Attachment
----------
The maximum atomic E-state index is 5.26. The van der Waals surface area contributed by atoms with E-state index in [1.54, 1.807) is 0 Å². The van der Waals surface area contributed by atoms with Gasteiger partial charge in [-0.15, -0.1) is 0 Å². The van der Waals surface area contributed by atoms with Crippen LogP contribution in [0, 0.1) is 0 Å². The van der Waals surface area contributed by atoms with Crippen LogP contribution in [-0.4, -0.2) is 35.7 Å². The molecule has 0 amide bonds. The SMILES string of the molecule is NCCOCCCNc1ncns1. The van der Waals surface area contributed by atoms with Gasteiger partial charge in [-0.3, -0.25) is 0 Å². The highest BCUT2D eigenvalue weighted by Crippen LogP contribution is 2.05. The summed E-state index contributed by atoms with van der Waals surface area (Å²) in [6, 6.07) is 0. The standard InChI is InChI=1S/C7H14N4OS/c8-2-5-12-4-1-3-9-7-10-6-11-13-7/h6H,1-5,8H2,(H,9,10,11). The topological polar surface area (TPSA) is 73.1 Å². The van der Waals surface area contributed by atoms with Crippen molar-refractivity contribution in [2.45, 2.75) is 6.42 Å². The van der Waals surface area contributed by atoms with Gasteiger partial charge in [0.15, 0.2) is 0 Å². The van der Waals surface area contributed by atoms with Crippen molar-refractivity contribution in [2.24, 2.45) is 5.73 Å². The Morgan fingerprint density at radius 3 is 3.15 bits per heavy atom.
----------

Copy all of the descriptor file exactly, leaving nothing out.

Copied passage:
The maximum atomic E-state index is 5.26. The van der Waals surface area contributed by atoms with E-state index in [1.54, 1.807) is 0 Å². The van der Waals surface area contributed by atoms with Gasteiger partial charge in [-0.15, -0.1) is 0 Å². The van der Waals surface area contributed by atoms with Crippen LogP contribution in [0, 0.1) is 0 Å². The van der Waals surface area contributed by atoms with Crippen LogP contribution in [-0.4, -0.2) is 35.7 Å². The molecule has 0 amide bonds. The SMILES string of the molecule is NCCOCCCNc1ncns1. The van der Waals surface area contributed by atoms with Gasteiger partial charge in [-0.3, -0.25) is 0 Å². The highest BCUT2D eigenvalue weighted by Crippen LogP contribution is 2.05. The summed E-state index contributed by atoms with van der Waals surface area (Å²) in [6, 6.07) is 0. The standard InChI is InChI=1S/C7H14N4OS/c8-2-5-12-4-1-3-9-7-10-6-11-13-7/h6H,1-5,8H2,(H,9,10,11). The topological polar surface area (TPSA) is 73.1 Å². The van der Waals surface area contributed by atoms with Crippen molar-refractivity contribution in [2.45, 2.75) is 6.42 Å². The van der Waals surface area contributed by atoms with Gasteiger partial charge in [0.15, 0.2) is 0 Å². The van der Waals surface area contributed by atoms with Crippen molar-refractivity contribution in [2.24, 2.45) is 5.73 Å². The Morgan fingerprint density at radius 3 is 3.15 bits per heavy atom.